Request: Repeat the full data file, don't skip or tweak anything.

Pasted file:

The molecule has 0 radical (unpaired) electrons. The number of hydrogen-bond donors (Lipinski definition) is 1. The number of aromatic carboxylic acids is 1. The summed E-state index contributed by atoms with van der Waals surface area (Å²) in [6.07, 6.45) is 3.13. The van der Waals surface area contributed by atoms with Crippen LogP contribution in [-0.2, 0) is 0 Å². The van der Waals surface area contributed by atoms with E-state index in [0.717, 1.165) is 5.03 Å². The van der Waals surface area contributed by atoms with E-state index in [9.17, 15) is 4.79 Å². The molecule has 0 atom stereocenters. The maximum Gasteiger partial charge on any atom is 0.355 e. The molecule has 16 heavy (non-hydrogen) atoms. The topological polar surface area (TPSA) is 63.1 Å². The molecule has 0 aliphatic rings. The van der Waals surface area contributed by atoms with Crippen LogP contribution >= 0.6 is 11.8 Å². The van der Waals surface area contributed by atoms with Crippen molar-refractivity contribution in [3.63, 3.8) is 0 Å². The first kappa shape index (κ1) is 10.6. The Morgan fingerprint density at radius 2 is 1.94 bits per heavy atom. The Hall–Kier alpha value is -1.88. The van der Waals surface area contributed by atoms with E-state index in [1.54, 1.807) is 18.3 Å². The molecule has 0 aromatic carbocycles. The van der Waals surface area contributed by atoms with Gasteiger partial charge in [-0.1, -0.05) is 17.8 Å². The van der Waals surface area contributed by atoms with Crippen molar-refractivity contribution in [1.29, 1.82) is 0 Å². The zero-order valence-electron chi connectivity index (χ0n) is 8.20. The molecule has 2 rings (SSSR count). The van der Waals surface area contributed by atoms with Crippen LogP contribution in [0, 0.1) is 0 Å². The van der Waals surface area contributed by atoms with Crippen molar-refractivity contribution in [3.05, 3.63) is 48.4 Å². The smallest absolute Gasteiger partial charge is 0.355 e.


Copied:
The molecule has 0 radical (unpaired) electrons. The number of hydrogen-bond donors (Lipinski definition) is 1. The number of aromatic carboxylic acids is 1. The summed E-state index contributed by atoms with van der Waals surface area (Å²) in [6.07, 6.45) is 3.13. The van der Waals surface area contributed by atoms with Crippen LogP contribution in [-0.2, 0) is 0 Å². The van der Waals surface area contributed by atoms with E-state index in [0.717, 1.165) is 5.03 Å². The van der Waals surface area contributed by atoms with E-state index in [9.17, 15) is 4.79 Å². The molecule has 0 atom stereocenters. The maximum Gasteiger partial charge on any atom is 0.355 e. The molecule has 16 heavy (non-hydrogen) atoms. The topological polar surface area (TPSA) is 63.1 Å². The molecule has 0 aliphatic rings. The van der Waals surface area contributed by atoms with Crippen LogP contribution >= 0.6 is 11.8 Å². The van der Waals surface area contributed by atoms with Crippen molar-refractivity contribution in [3.63, 3.8) is 0 Å². The first kappa shape index (κ1) is 10.6. The Morgan fingerprint density at radius 2 is 1.94 bits per heavy atom. The Hall–Kier alpha value is -1.88. The van der Waals surface area contributed by atoms with E-state index in [1.54, 1.807) is 18.3 Å². The molecule has 0 aromatic carbocycles. The van der Waals surface area contributed by atoms with Gasteiger partial charge in [-0.1, -0.05) is 17.8 Å². The van der Waals surface area contributed by atoms with Crippen molar-refractivity contribution in [1.29, 1.82) is 0 Å². The zero-order valence-electron chi connectivity index (χ0n) is 8.20. The molecule has 2 rings (SSSR count). The van der Waals surface area contributed by atoms with Crippen LogP contribution in [0, 0.1) is 0 Å². The van der Waals surface area contributed by atoms with Crippen molar-refractivity contribution in [3.05, 3.63) is 48.4 Å². The smallest absolute Gasteiger partial charge is 0.355 e.